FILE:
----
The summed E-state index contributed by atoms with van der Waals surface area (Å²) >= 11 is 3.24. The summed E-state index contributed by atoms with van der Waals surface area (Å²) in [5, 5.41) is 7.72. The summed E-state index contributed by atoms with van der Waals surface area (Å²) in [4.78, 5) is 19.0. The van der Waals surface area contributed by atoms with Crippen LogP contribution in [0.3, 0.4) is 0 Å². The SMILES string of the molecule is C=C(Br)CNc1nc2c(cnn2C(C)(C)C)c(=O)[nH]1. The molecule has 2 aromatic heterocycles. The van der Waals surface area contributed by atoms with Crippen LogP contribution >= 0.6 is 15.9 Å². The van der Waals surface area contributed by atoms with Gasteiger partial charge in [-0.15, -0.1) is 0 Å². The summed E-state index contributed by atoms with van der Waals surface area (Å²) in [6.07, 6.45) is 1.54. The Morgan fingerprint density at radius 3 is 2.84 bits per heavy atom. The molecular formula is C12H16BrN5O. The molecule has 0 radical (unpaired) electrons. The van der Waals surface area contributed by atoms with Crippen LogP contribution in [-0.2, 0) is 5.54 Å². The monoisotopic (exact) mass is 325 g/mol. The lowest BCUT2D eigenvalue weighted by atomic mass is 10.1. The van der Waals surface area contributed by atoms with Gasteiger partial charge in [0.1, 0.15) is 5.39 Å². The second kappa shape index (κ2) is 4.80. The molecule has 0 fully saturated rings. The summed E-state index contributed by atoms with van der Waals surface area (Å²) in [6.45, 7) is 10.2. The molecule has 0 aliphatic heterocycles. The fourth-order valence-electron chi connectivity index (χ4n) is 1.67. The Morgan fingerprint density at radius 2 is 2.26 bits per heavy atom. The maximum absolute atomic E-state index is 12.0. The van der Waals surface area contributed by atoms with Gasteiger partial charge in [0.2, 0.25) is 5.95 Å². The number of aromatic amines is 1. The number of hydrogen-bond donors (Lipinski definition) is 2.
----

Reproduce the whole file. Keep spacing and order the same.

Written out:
The summed E-state index contributed by atoms with van der Waals surface area (Å²) >= 11 is 3.24. The summed E-state index contributed by atoms with van der Waals surface area (Å²) in [5, 5.41) is 7.72. The summed E-state index contributed by atoms with van der Waals surface area (Å²) in [4.78, 5) is 19.0. The van der Waals surface area contributed by atoms with Crippen LogP contribution in [0.3, 0.4) is 0 Å². The SMILES string of the molecule is C=C(Br)CNc1nc2c(cnn2C(C)(C)C)c(=O)[nH]1. The molecule has 2 aromatic heterocycles. The van der Waals surface area contributed by atoms with Crippen LogP contribution >= 0.6 is 15.9 Å². The van der Waals surface area contributed by atoms with Gasteiger partial charge in [-0.15, -0.1) is 0 Å². The summed E-state index contributed by atoms with van der Waals surface area (Å²) in [6.07, 6.45) is 1.54. The Morgan fingerprint density at radius 3 is 2.84 bits per heavy atom. The molecular formula is C12H16BrN5O. The molecule has 0 radical (unpaired) electrons. The van der Waals surface area contributed by atoms with Crippen LogP contribution in [-0.2, 0) is 5.54 Å². The monoisotopic (exact) mass is 325 g/mol. The lowest BCUT2D eigenvalue weighted by atomic mass is 10.1. The van der Waals surface area contributed by atoms with Gasteiger partial charge in [0.1, 0.15) is 5.39 Å². The second kappa shape index (κ2) is 4.80. The molecule has 0 fully saturated rings. The summed E-state index contributed by atoms with van der Waals surface area (Å²) in [6.45, 7) is 10.2. The molecule has 0 aliphatic heterocycles. The fourth-order valence-electron chi connectivity index (χ4n) is 1.67. The Morgan fingerprint density at radius 2 is 2.26 bits per heavy atom. The maximum absolute atomic E-state index is 12.0. The van der Waals surface area contributed by atoms with Gasteiger partial charge in [0.2, 0.25) is 5.95 Å². The number of aromatic amines is 1. The number of hydrogen-bond donors (Lipinski definition) is 2.